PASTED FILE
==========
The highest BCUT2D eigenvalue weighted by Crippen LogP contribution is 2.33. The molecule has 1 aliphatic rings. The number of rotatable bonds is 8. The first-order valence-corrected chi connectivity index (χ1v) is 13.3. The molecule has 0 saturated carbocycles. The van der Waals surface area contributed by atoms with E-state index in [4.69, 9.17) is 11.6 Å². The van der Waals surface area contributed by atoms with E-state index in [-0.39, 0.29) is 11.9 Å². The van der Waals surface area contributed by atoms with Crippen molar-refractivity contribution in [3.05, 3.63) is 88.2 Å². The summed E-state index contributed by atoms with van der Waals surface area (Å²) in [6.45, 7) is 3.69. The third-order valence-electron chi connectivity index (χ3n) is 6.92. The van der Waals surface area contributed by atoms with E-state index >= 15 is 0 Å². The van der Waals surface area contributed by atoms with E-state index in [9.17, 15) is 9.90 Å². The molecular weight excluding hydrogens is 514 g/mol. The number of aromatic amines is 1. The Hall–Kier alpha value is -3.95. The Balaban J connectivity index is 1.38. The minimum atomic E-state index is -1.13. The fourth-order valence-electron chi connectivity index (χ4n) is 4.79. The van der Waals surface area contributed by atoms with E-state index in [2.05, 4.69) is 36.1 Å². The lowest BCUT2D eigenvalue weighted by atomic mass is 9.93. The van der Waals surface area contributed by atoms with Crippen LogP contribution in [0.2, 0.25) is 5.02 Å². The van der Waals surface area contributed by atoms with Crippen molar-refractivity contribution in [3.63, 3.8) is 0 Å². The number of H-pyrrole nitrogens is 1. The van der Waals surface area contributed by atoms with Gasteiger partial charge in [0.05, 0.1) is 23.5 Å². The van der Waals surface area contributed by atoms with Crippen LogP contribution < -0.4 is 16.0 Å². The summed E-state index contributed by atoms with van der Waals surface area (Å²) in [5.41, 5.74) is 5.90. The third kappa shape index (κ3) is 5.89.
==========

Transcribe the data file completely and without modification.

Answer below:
The highest BCUT2D eigenvalue weighted by Crippen LogP contribution is 2.33. The molecule has 1 aliphatic rings. The number of rotatable bonds is 8. The first-order valence-corrected chi connectivity index (χ1v) is 13.3. The molecule has 0 saturated carbocycles. The van der Waals surface area contributed by atoms with E-state index in [4.69, 9.17) is 11.6 Å². The van der Waals surface area contributed by atoms with E-state index in [-0.39, 0.29) is 11.9 Å². The van der Waals surface area contributed by atoms with Crippen molar-refractivity contribution in [3.05, 3.63) is 88.2 Å². The summed E-state index contributed by atoms with van der Waals surface area (Å²) in [6.45, 7) is 3.69. The third-order valence-electron chi connectivity index (χ3n) is 6.92. The van der Waals surface area contributed by atoms with E-state index >= 15 is 0 Å². The van der Waals surface area contributed by atoms with E-state index in [9.17, 15) is 9.90 Å². The molecular weight excluding hydrogens is 514 g/mol. The number of aromatic amines is 1. The Hall–Kier alpha value is -3.95. The Balaban J connectivity index is 1.38. The minimum atomic E-state index is -1.13. The fourth-order valence-electron chi connectivity index (χ4n) is 4.79. The van der Waals surface area contributed by atoms with E-state index in [2.05, 4.69) is 36.1 Å². The lowest BCUT2D eigenvalue weighted by atomic mass is 9.93. The van der Waals surface area contributed by atoms with Crippen LogP contribution in [0.2, 0.25) is 5.02 Å². The van der Waals surface area contributed by atoms with Crippen molar-refractivity contribution in [3.63, 3.8) is 0 Å². The number of H-pyrrole nitrogens is 1. The van der Waals surface area contributed by atoms with Gasteiger partial charge in [0.05, 0.1) is 23.5 Å². The van der Waals surface area contributed by atoms with Crippen LogP contribution < -0.4 is 16.0 Å². The summed E-state index contributed by atoms with van der Waals surface area (Å²) in [5.41, 5.74) is 5.90. The third kappa shape index (κ3) is 5.89.